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Friday, October 30, 2020
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On This Date in 1881

One hundred and thirty three years ago, on March 1, 1881, an assassination of a Russian Czar had a most profound impact upon Russia and the Jewish people.

Czar Alexander II was heading toward his winter palace in St. Petersburg. He had just signed a document granting the first ever constitution to Russia. En route, radical members of Narodaya Volya (The

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Photographs of Jewish Europe at Riverdale YM-YWHA

Riverdale—If a picture is worth a thousand words, then Lissa Marum’s exhibition of photos of European synagogues speaks volumes. Recently, Marum, 67, took center stage at a wine and cheese reception inaugurating her exhibit of 22 color photos of synagogues and other Jewish sites from Amsterdam to Moscow in Gallery 18 at the Riverdale YM-YWHA until

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Who Killed Religious Zionism?

Who killed Religious Zionism? How did it happen that the moderate, centrist, responsible Mizrachi of the 1950s and 1960s, the Mizrachi of Zerach Warhaftig and Yosef Burg, was replaced by the Mafdal (National Religious Party—NRP) of Gush Emunim, the early radical precursor of today’s “settler movement”? How did Mizrachi permit itself to be hijacked by the

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In the Mighty Jungle, the Lions Sleep Tonight

Shloshim (the Jewish 30-day mourning period) has now come and gone for them both. Ariel Sharon and Edgar Bronfman were eulogized as Lions of Judah. Sharon’s first name clearly denoting his role in Israeli life and history, Bronfman’s very being carrying the gravitas of Jewish leadership in a world that can often resemble, well, a jungle.

Edgar and Ariel:

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Psychology and the Chance of Bringing Peace to Syria

What hope for an end to bloody conflict? How can we explain the level of savagery that has been seen in Syria? And how on earth do the negotiators in Geneva hope to bridge an abyss of cruelty and suffering that has seen more than 100,000 people killed and almost ten million displaced?

A first thought might be to see the Syrian crisis as simply an unmasking of

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‘The Monuments Man’ of Rockaway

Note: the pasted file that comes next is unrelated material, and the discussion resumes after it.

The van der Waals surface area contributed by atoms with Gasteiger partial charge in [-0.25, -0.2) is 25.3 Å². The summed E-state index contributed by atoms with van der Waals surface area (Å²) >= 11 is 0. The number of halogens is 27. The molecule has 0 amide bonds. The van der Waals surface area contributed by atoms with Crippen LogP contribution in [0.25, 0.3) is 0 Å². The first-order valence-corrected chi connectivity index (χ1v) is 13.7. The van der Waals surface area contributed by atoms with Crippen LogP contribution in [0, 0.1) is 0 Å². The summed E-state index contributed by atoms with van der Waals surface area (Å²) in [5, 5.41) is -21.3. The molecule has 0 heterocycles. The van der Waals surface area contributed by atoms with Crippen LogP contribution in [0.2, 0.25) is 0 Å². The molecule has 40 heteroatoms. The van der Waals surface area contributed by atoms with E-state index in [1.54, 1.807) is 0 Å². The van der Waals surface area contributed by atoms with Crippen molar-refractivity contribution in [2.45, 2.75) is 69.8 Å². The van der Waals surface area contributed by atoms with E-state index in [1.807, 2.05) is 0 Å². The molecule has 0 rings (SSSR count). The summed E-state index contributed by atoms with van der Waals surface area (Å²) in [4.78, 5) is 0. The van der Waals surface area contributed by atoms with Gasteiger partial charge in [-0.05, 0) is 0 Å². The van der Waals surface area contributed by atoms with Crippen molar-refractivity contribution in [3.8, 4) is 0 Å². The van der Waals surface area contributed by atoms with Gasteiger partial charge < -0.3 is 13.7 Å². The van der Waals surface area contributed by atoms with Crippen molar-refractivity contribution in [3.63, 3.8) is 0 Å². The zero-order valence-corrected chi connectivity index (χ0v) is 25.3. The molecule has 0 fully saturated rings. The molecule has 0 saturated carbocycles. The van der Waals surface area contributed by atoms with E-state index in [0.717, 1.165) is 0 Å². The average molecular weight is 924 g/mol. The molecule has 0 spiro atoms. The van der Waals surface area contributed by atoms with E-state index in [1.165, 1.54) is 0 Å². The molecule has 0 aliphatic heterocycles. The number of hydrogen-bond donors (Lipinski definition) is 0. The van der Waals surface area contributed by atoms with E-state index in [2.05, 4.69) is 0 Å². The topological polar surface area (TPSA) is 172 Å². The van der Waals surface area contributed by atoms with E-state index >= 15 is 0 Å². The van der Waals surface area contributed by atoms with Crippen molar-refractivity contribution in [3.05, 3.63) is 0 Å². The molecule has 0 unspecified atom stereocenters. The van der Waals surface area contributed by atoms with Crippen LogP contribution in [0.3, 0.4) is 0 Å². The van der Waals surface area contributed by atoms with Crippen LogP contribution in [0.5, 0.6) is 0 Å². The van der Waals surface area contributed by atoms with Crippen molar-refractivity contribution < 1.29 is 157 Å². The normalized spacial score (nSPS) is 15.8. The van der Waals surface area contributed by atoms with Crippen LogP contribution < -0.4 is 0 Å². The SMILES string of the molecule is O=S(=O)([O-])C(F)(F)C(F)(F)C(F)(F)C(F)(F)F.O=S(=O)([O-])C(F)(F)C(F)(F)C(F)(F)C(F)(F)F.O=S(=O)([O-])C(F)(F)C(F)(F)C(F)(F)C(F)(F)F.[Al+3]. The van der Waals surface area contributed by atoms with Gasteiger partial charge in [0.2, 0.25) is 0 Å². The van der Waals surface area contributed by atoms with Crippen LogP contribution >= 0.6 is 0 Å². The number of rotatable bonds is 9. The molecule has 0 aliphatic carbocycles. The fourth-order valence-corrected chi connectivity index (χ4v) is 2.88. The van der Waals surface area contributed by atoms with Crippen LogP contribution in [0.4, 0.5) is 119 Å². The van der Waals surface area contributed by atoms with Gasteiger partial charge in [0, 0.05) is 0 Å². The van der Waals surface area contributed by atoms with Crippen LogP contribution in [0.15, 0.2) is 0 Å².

Rockaway Township—It has been one heck of a ride for Harry Ettlinger, who fled Germany with his parents to the U.S.  in 1938, was drafted into the U.S. Armed Forces, and is one of five Monuments Men still living. Yes, Harry, a long-term, active member of the Jewish War Veterans is a Monument Man— a real one, more authentic than any Monument Man in the movie

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Israel Real Estate Leader & Author Shia Getter Coming to Teaneck

Jerusalem—As the Israeli real estate market continues to heat up and investors look towards Jerusalem, Tel Aviv and all around the country for the opportunity to cash in or find the home of their dreams, Shia Getter, author of the recently published Everything You Need to Know about Buying Real Estate in Israel will tour the U.S. to offer private

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Zip It Up

We are at the stage when losing teeth is very exciting for our children. It brings back memories to when I was about his age and my friend’s and classmate’s teeth were falling out. But my teeth loved me so much that they simply wouldn’t budge. Eventually my dentist decided that he had no recourse but to begin extracting my teeth. During a two- year period, I had

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Liar, Liar?

Face it, we all lie. If you are currently denying that, you are a liar. It starts when we are little and we look at our parents, with wide eyes, point to our siblings and say, “They did it!” Sometimes we lie because we are afraid of getting into trouble. Sometimes we lie because we are afraid of the truth.

“I have a headache.”

“That dress

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To Beach or Not to Beach

As we wheel our carry-ons into the airport lounge in Ft. Lauderdale, my eyes are drawn to the T.V. over the bar. The words are snaking across the bottom of the screen ominously.

Winter Weather Advisory: Entire Northeast blanketed with early snow. Freezing temperatures expected through the week.

“Are we insane?” I ask my husband. Here we

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Technology and Tradition: Yiddish Theatre’s Younger Generation

Many in the Boomer generation (and a bit younger) grew up in Jewish homes where Yiddish was the language of secrets. “We never learned any Yiddish or much about the period between the Second Temple and the Holocaust,” notes “Motl” (Matthew/Mordechai) Didner.

Following graduation from New York University with a degree in theater (1995), Motl helped found

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Cycle for Unity Unites Participants in “Charity-of-Choice” Model

Rabbi Ari Solomont thinks a bike is the best vehicle for raising money earmarked to benefit good causes. The former Bostonian recently launched Cycle for Unity to revolutionize Jewish activism and philanthropy in a unique “charity of choice” model. He rolled out this initiative to get young adults and professionals energized about connecting to

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